Lock Poker has become, quite possibly, the least trusted name in online poker.
That would have been hard to believe just a few years ago, considering the Absolute Poker “super user” scandal was still fresh in the minds of the poker community, or when it seemed as though countless thousands of players might have their Full Tilt Poker balances lost forever.
But over time, Lock Poker became slower and slower to respond to player concerns and process cash outs, eventually reaching the point where most in the poker community felt it was perfectly fair to blacklist the site and call it little more than a scam.
Now, the depths of the issues at Lock Poker have hit a new milestone that illustrates just how bad things are at the poker site.
According to information that has been compiled by Two Plus Two forums user “IHazTehNutz,” it has now been over a year since the last withdrawals were processed for Lock Poker players.
The last recorded payments came on April 2, 2014, when two Americans received cash outs (one by check and one by Western Union). For players outside of the United States, the last recorded payouts came in January 2014.
Of course, not every single player at Lock is a poster at Two Plus Two, which means it is at least possible that other players have made successful withdrawals sometime in the last year.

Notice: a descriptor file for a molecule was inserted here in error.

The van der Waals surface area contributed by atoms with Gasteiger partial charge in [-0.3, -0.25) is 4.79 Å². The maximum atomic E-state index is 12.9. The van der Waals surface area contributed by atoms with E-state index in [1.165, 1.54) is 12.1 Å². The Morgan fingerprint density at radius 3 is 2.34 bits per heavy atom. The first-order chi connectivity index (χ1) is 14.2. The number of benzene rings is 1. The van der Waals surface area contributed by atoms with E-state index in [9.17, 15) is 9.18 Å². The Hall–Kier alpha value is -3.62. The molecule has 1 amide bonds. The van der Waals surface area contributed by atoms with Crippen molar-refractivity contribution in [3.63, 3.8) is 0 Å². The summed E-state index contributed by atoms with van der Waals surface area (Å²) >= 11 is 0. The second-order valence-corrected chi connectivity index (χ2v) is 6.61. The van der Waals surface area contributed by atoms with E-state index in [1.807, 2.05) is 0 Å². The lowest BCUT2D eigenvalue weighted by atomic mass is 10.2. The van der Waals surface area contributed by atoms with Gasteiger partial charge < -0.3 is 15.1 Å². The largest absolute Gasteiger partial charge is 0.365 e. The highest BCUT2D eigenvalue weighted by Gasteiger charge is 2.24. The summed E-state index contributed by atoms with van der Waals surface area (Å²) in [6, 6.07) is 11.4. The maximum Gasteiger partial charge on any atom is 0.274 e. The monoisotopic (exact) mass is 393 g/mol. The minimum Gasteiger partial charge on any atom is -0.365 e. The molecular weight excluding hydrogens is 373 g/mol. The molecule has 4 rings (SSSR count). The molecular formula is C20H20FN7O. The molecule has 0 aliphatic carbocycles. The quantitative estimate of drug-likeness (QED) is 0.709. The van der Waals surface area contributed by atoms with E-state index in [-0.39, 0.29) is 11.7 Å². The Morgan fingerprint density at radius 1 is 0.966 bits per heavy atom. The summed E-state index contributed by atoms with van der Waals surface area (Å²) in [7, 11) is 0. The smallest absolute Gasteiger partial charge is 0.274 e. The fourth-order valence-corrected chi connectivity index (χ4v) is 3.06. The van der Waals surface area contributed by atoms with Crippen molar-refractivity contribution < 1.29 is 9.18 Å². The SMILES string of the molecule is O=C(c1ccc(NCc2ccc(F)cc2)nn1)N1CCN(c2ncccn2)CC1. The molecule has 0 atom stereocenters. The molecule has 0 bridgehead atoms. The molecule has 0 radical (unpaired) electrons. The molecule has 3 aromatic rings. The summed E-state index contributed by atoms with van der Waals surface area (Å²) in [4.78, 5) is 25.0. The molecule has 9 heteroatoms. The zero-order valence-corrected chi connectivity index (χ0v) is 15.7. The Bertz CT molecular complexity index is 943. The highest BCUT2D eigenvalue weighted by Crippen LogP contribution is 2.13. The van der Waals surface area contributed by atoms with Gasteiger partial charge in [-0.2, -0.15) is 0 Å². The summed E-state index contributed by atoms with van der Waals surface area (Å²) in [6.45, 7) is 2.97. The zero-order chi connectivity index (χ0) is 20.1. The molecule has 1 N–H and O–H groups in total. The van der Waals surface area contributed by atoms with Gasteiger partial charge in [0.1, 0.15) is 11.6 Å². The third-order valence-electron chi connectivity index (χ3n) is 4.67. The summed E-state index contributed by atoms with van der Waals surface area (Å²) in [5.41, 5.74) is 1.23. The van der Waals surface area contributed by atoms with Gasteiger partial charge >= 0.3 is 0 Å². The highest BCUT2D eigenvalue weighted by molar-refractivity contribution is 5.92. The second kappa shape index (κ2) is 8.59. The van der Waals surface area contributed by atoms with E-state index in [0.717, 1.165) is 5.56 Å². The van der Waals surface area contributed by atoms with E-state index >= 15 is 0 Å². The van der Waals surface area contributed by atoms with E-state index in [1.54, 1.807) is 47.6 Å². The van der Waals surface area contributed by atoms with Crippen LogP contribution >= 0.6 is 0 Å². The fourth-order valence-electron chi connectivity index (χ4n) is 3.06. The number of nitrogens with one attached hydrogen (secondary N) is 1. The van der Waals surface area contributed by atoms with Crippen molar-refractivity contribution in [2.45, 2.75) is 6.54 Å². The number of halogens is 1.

But given that the players tracked in the thread are likely fairly representative and cover a sample of over 200 players waiting to be paid, it seems highly unlikely that the situation is different for the public at large.
Estimates of how much players are owed by the site at this point are as high as $15 million.
Yet, somehow, despite the lack of payments, LockPoker is still in business. To be certain, the site isn’t nearly what it used to be: Lock Poker suggests that the site only averages about ten cash game players at any time these days, a far cry from the days when Lock was a significant player in the worldwide Internet poker market.
While it’s hard to believe that anyone would feel optimistic about the chances for a Lock Poker turnaround at this point, and hopes that may have been held for many players were dashed when former spokesperson Shane Bridges publically shared some information he learned while working for the company in a February interview with Pokerfuse.
According to Bridges, executives at Lock Poker spent far too much money on “lifestyle spends” such as expensive alcohol, first-class flights and high-end hotels. By late 2013, Bridges said, it was clear that the site would never make good on player funds. Some players are still waiting for withdrawals that were requested as early as November 2012.
For some, the problems at Lock Poker are another argument in favor of regulated online poker. One of the primary arguments used by proponents of regulated iGaming (and opponents of the Restoration of America’s Wire Act or other online poker bands) is that strong regulation allows players to know that their deposits will always be safe because of regulatory oversight.
This has been the case in markets like Nevada and New Jersey, where Ultimate Poker closed its doors but allowed players to cash out their balances in short order.